Medicine as a Career
Desirable Attributes For A Medical Career
The changing environment for medical practice that is gradually taking place, which is discussed later in this chapter, will fully impact on those who will practice in the twenty-first century. Thus, while ten specific desirable attributes are noted below, one major personal quality should be emphasized at this point, namely, the need for a strong commitment to medicine. Having such a commitment will serve to overcome the inevitable obstacles, which include a less attractive environment in which to practice, high tuition costs, a long education and training period, and lower income expectations. An intense commitment will permit one to meet the inevitable challenges and overcome any setbacks that may be encountered. It will also serve to avoid incurring the disappointment that withdrawal from a career goal for nonacademic reasons would generate.
There are ten basic qualities that are desirable for prospective physicians to have.
- Intelligence. Medical studies and practice require an ability to learn, retain, and integrate a vast amount of scientific data through study, experimentation, and experience.
- Scientific interest. Medicine, while an applied science, rests upon an understanding of the fundamental biological and chemical activities that we define as life. An understanding of its dynamic processes requires a solid grounding in chemical, physical, and biological principles. What is especially desirable is a mastery of the scientific mode of inquiry and the attainment of good manipulative skills.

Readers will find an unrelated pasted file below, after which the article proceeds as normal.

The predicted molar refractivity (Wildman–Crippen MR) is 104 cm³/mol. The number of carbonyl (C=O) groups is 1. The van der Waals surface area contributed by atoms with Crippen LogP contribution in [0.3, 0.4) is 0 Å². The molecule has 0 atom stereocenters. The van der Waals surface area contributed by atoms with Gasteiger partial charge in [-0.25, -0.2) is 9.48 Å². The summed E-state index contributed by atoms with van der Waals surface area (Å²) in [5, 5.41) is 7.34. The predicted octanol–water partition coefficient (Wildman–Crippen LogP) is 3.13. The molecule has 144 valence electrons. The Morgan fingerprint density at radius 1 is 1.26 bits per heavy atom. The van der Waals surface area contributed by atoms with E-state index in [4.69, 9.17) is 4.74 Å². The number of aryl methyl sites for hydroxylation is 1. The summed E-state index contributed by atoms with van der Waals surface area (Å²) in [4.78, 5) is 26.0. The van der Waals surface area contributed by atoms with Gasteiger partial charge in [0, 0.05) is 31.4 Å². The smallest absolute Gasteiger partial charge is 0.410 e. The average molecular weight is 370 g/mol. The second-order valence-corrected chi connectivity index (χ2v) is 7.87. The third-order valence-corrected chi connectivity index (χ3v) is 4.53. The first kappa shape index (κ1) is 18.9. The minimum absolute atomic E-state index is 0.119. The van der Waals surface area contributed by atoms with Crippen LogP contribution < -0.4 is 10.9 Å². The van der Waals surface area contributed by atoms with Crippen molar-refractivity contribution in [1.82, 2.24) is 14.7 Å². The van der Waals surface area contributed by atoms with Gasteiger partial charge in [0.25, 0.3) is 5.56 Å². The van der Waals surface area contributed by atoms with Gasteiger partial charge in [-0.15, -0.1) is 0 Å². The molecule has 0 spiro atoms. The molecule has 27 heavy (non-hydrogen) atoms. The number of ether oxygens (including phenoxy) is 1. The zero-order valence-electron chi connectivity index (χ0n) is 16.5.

- Favorable personality. A successful practice involves an ability to establish and maintain a good rapport with people at all levels. Thus, you must realize that you will have to treat people coming from different walks of life and associate with colleagues who have different backgrounds. It is very desirable to have warmth and empathy and, thus, be able to reflect a positive response to the needs, suffering, and fears of others in a manner that can provide both reassurance and respect. Another desirable personality characteristic is broadmindedness. This is reflected by a wide breadth of interests, the desire for a wide range of experiences, the habit of forming value judgments independently, the ability to establish close friendships, an open-mindedness to nonconforming ideas, and the capacity of putting issues in their proper perspective.
- Physical and emotional strength. Those who plan a career in medicine must possess the capability of enduring the rigorous physical and emotional demands of many years of study and training. You must be able to maintain the self-discipline required during such a prolonged preparatory period. Medical school and specialty training require a disposition capable of expending an enormous amount of energy. This innate characteristic is reflected in the records of those achieving a high degree of academic success while being simultaneously involved in a variety of extracurricular activities. This suggests that as busy practitioners such individuals will also be able to participate in a variety of non-professionalactivities.
- Ability to tolerate uncertainty and frustration. The practice of medicine is based on the fact that every patient is unique, that frequently one must intervene therapeutically before all the facts are available, and that even after securing all relevant data it may be necessary to select from several courses of action that are quite different and possibly contradictory. Thus you must have a personality that enables you to function in an atmosphere of ambiguity where clear-cut and precisely defined treatment modalities are lacking. Moreover, since the response to even the most appropriate therapeutic regime may prove disappointing, you also must be able to withstand the frustrations of clinical failure in spite of excellent medical treatment.